This celebration highlights the generous $50,000 annual contributions from Cottera Energy, FNCB Bank, and Peoples Security Bank & Trust through the Pennsylvania Department of Community & Economic Development Neighborhood Partnership Program (NPP). These contributions, totaling a $900,000 investment over six years, are instrumental in our ongoing efforts to rebuild, restore, and revitalize the Pine Brook community, a designated Elm Street Community through the Pennsylvania Keystone Communities program.

Maternal & Family Health Services Hosts Inaugural Mother’s Day Celebrations

Maternal & Family Health Services, Inc. (MFHS) announces that its inaugural Mother’s Day celebrations will be held in Scranton on May 7th and Hazleton on May 9th. From MFHS, With Love will be a celebration of all the mothers in Northeast Pennsylvania and an opportunity to say thank you for all that they do for their families.

The two events will take place the week before Mother’s Day at the following locations:

Tuesday May 7th | 4 – 7 p.m.
MFHS Circle of Care & Voodoo Brewing Co.
820 South Washington Ave., Scranton, PA

Thursday, May 9th | 4 – 7 p.m.
Hazleton Art League
31 W. Broad St., Hazleton, PA

Both evenings will be open house style events that will feature a photo booth, flower cart, fragrance bar, activities for kids, food stations, and more. All proceeds raised from the events will support programming at MFHS for women, children, and families in need.

For over 50 years, MFHS has been supporting the health and nutrition of our community by delivering programs and services that meet critical needs and result in positive outcomes for mothers and children. These programs include: the Women, Infants and Children (WIC) Nutrition Program, The Nurse-Family Partnership Program, reproductive care, and the Healthy Beginnings Plus Maternity Program. Together these programs form a maternal health safety net that protects the health of pregnant individuals by connecting them to essential care and support services.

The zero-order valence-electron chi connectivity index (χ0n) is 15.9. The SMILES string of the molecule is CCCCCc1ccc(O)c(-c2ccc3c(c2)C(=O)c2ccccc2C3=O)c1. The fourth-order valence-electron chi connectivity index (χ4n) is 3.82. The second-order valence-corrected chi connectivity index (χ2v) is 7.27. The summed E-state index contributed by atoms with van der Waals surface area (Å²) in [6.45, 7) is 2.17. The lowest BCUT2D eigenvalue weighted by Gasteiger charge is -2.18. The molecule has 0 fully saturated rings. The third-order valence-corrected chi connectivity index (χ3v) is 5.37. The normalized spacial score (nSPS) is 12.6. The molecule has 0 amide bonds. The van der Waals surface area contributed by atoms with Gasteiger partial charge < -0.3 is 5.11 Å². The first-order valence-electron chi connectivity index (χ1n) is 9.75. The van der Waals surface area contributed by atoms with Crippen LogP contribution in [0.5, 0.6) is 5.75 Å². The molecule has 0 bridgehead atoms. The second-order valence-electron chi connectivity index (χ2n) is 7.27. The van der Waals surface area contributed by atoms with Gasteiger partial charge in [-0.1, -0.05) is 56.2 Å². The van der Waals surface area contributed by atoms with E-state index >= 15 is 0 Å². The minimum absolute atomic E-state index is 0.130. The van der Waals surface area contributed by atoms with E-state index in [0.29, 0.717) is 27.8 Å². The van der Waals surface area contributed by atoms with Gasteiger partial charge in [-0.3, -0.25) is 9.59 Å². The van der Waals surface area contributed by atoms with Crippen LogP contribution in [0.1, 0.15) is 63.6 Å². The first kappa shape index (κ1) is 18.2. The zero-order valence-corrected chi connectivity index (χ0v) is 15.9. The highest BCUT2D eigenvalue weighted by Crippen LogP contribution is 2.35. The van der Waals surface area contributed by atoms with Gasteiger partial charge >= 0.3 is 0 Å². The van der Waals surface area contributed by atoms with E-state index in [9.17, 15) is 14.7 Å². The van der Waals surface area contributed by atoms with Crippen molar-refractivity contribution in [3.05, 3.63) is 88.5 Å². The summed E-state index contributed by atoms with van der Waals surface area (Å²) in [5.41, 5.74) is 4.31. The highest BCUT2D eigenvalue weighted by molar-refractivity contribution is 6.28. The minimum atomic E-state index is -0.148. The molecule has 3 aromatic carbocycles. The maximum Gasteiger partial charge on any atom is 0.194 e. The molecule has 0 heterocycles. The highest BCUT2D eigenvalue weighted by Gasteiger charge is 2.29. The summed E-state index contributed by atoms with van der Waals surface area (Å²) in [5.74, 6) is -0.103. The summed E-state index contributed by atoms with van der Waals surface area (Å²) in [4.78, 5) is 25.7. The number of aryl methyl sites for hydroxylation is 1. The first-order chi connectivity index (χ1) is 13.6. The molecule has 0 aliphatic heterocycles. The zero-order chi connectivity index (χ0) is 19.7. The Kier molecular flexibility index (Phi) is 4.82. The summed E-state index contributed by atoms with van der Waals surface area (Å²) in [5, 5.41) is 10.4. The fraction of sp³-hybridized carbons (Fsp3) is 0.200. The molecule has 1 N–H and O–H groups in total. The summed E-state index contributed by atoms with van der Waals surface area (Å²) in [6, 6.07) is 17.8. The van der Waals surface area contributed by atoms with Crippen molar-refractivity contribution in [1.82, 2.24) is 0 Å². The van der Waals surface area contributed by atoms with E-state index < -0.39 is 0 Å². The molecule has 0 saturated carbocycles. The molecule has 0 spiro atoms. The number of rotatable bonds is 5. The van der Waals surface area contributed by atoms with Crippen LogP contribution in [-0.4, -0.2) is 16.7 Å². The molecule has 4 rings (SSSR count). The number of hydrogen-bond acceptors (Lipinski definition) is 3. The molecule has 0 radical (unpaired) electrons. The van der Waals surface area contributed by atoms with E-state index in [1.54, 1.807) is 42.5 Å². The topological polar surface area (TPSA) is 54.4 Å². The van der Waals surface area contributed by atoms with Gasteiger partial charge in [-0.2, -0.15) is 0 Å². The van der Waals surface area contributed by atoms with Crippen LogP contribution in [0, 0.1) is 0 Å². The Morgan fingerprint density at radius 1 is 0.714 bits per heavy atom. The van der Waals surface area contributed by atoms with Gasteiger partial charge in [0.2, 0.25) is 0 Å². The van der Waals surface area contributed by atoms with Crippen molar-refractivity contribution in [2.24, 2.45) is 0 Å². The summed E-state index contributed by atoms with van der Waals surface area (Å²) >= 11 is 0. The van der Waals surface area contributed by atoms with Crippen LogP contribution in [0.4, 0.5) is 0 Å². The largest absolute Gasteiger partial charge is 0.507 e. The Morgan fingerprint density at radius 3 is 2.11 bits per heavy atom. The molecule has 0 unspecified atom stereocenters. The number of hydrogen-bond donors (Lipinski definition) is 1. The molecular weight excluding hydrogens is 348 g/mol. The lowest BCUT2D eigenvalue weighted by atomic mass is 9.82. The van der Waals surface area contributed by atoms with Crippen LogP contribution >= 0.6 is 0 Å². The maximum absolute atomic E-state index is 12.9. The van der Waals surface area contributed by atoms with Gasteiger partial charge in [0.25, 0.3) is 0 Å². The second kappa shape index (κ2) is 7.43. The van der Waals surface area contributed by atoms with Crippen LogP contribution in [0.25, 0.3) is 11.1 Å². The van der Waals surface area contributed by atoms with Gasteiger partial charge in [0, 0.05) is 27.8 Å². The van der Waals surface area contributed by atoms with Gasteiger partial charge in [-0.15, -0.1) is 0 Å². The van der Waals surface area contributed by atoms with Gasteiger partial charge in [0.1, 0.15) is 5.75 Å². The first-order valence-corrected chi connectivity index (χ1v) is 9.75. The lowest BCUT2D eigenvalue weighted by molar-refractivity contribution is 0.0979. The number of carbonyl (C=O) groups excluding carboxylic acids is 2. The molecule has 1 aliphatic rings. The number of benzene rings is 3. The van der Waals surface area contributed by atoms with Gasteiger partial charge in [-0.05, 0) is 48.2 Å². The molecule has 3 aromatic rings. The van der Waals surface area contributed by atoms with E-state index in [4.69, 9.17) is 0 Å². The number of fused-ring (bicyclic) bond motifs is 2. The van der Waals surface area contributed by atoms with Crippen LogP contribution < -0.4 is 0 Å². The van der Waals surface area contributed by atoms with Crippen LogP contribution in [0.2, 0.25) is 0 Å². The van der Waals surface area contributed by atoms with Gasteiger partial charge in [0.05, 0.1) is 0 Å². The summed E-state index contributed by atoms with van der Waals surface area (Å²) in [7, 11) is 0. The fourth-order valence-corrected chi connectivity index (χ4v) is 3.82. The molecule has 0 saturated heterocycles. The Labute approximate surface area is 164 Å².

The public can RSVP online via the MFHS website: mfhs.org/mothers-day/ Tickets are $50 per adult. Each ticket includes up to two children 12 and under. Additional children under 12 are $10 each. Sponsorship opportunities are also available. 

Johnson College Hosts Debut Event for Ideal Saldi Hall

Johnson College celebrated the opening of its new gateway building, Ideal Saldi Hall, during a debut event at its Scranton campus on April 3, 2024.